Our Dish column has traditionally featured a dialogue between two RT staffers about a book they both love, however, in this special Convention edition of Dish, RT editors Elisa and Regina Dish about a panel they both enjoyed at this year's RT Booklovers Convention. "Seduced by the Unknown — How SF Challenges Your Mind and Heart" was the lone science fiction/fantasy panel at this year's con, but it was packed with great authors who had a ton to say about the genre. Sarah Zettel, Janet Miller, Beth Revis, PJ Schnyder, Stacey Kade and John Scalzi joined moderator Linnea Sinclair to discuss where the genre is headed. Read on to learn what was said and what Elisa and Regina thought.
From L to R: Sarah Zettel, John Scalzi, PJ Schnyder, Beth Revis and Janet Miller
Elisa: So the panel started with a silly lightening round of questions from Linnea Sinclair. Questions included “Star Trek or Firefly?” “Starship captain or galactic bounty hunter?” “Alien invasion or space exploration?” and “Galactic evil overlord or kick ass planetary prince or princess?”
Regina: Pretty sure PJ Schnyder asked: “To be or to boink?” in response to one of Linnea’s questions, to which Linnea replied, “Your choice.” Schnyder responded, “I will not clarify which one.”
Elisa: I would boink Picard from Star Trek, TNG over anyone in Firefly, I gotta say.
Regina: Not even Wash? (Love you, Wash. You’re not forgiven, Joss Whedon.)
Elisa: Ehhh, I have no love for men who wear Hawaiian shirts. The panel then moved on to a more ... traditional format. Linnea continued by asking what makes aliens so appealing. You know, aside from the fact that they’re freakin’ aliens. Alien life represents a lot of different things for the panelists. Sarah Zettel said “possibilities,” while PJ Schnyder responded with “a contrast against humanity.” Stacey Kade brought up the Borg from Star Trek as an example, saying that unknown spec Is can represent “what we are afraid of or hopeful for.” In regards to writing science fiction, John Scalzi pointed out that “aliens should not be alienating.”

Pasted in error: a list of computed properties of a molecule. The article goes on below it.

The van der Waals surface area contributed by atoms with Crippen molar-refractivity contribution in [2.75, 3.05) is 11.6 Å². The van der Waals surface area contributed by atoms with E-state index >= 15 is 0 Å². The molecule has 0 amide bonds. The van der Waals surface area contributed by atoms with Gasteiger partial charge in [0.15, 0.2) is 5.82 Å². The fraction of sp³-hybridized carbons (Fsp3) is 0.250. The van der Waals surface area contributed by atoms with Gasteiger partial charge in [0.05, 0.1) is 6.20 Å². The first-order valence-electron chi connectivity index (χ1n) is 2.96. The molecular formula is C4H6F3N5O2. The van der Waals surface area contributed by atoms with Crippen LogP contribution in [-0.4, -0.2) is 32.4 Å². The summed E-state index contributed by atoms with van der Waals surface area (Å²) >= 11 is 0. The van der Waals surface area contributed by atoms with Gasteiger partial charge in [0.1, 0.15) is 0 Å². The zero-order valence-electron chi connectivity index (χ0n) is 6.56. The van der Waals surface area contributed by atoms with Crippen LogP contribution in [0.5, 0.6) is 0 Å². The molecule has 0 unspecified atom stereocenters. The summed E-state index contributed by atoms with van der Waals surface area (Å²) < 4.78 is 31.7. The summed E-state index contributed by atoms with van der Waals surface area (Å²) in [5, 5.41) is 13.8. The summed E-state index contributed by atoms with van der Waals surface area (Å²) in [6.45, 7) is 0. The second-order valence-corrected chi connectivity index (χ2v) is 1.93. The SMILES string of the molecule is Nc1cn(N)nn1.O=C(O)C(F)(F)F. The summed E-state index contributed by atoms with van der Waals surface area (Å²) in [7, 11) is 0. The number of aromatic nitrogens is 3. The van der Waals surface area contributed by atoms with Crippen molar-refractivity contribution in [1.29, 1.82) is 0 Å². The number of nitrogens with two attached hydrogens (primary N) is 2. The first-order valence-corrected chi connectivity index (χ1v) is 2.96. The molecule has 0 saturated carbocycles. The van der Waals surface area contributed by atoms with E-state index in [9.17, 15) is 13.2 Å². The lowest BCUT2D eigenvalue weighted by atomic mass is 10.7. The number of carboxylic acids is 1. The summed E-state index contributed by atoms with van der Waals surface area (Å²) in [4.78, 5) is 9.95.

Regina: “Alien” vs. “alienating” is such an important distinction because the whole exploration of what it means to be alien (which is also, obviously, an exploration of what it means to be human) hinges on the reader’s ability to connect with an alien character. If there’s no reason for the reader to identify with your otherworldly character, you’ve basically just written horror, not science fiction.
Elisa: I do love me some horror, but it definitely isn’t sci fi. Sinclair continued to ask questions, including whether or not panelists think sci fi is escapism or as something society aspires to be. I really enjoyed Sarah Zettel’s comment that science fiction is meant to “push boundaries [and] recheck the organization of society,” and stressed that YA sci fi is going to be the next hot thing.
Regina: I think PJ Schnyder said “why choose?” and there seemed to be some sort of general feeling that the best SF contains both: escapism from the everyday and also inspiration for future tech and how humanity can evolve.
Elisa: When Linnea asked the authors which of their characters they would be, it seemed like such a tough question. I don't think authors necessarily always write characters they’d want to be. Still, Scalzi said he’d be Harry Wilson from The Human Division, and Stacey Kade said she’d want to be one of her villains, which I thought was awesome.
Regina: There seemed to be a consensus among the panelists that they treat their characters too terribly to really want to be their characters — one of the panelists, I believe it was Beth Revis, said she would want to be one of the people in the beginning of her first book, Across the Universe, who is like “um, I’m staying on earth.” Personally I think that totally makes sense since conflict and crisis are obviously what drive good, well-written stories.
Elisa: Like Sarah Zettel mentioned in the beginning of the panel, YA seems to be the future of sci fi.
Regina: I think the upshot of this was that adult SF had kind of calcified.
Elisa: John Scalzi mentioned that “there’s a generational reset for culture,” and I think regarding science fiction novels, the “reset” button is being pushed. Adult science fiction has branched off from traditional space operas (although those are still written) to other greyer areas, like steampunk. But because YA is relatively new (in the grand scheme of publishing), it’s taken longer to branch out. First there were contemps (Love you, Judy Blume), and then paranormal had its turn (I’m looking at you, Twilight), and now science fiction seems to be the new trend in YA
Regina: The whole surge in dystopian YA (Thank you, Hunger Games!) has really opened up both genres — it’s interesting to me particularly because so much of science fiction pits a protagonist up against a powerful, controlling force; and I think having teenage lead characters really highlights that sense of vulnerability. Are there people who feel less at home in the world or in control of their own lives than teens? The panel as a whole seemed to feel strongly that YA is where the richest contemporary science fiction seems to be coming from.
Elisa: It’s definitely fun seeing how teens fight the powers that be, whether it’s a government or a supernatural/alien creature, rather than adults. Lena, the heroine in Lauren Oliver’s Delirium series, is my fave dystopian YA protagonist. But whether it’s adult or YA, it looks like sci fi has a bright future.
Where do you think science fiction is headed? Let us know in the comments. And for more coverage visit our Everything Science Fiction Page. Curious about the RT Convention? Get the latest news on RT 2014 here.